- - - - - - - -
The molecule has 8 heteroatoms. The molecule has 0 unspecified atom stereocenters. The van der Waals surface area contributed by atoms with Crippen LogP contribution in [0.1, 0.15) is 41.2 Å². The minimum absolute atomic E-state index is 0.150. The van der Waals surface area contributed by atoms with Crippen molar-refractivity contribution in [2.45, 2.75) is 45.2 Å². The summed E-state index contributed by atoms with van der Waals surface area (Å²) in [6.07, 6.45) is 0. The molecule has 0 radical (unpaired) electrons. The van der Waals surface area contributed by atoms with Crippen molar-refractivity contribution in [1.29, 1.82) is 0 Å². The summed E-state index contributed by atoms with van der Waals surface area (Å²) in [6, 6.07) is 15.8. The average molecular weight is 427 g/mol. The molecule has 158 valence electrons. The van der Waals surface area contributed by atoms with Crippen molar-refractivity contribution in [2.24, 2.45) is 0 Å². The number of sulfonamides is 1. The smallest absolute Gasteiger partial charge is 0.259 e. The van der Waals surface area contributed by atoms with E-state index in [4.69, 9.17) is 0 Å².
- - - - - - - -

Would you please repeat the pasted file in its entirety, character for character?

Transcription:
The molecule has 8 heteroatoms. The molecule has 0 unspecified atom stereocenters. The van der Waals surface area contributed by atoms with Crippen LogP contribution in [0.1, 0.15) is 41.2 Å². The minimum absolute atomic E-state index is 0.150. The van der Waals surface area contributed by atoms with Crippen molar-refractivity contribution in [2.45, 2.75) is 45.2 Å². The summed E-state index contributed by atoms with van der Waals surface area (Å²) in [6.07, 6.45) is 0. The molecule has 0 radical (unpaired) electrons. The van der Waals surface area contributed by atoms with Crippen molar-refractivity contribution in [1.29, 1.82) is 0 Å². The summed E-state index contributed by atoms with van der Waals surface area (Å²) in [6, 6.07) is 15.8. The average molecular weight is 427 g/mol. The molecule has 158 valence electrons. The van der Waals surface area contributed by atoms with Crippen molar-refractivity contribution in [2.24, 2.45) is 0 Å². The number of sulfonamides is 1. The smallest absolute Gasteiger partial charge is 0.259 e. The van der Waals surface area contributed by atoms with E-state index in [4.69, 9.17) is 0 Å².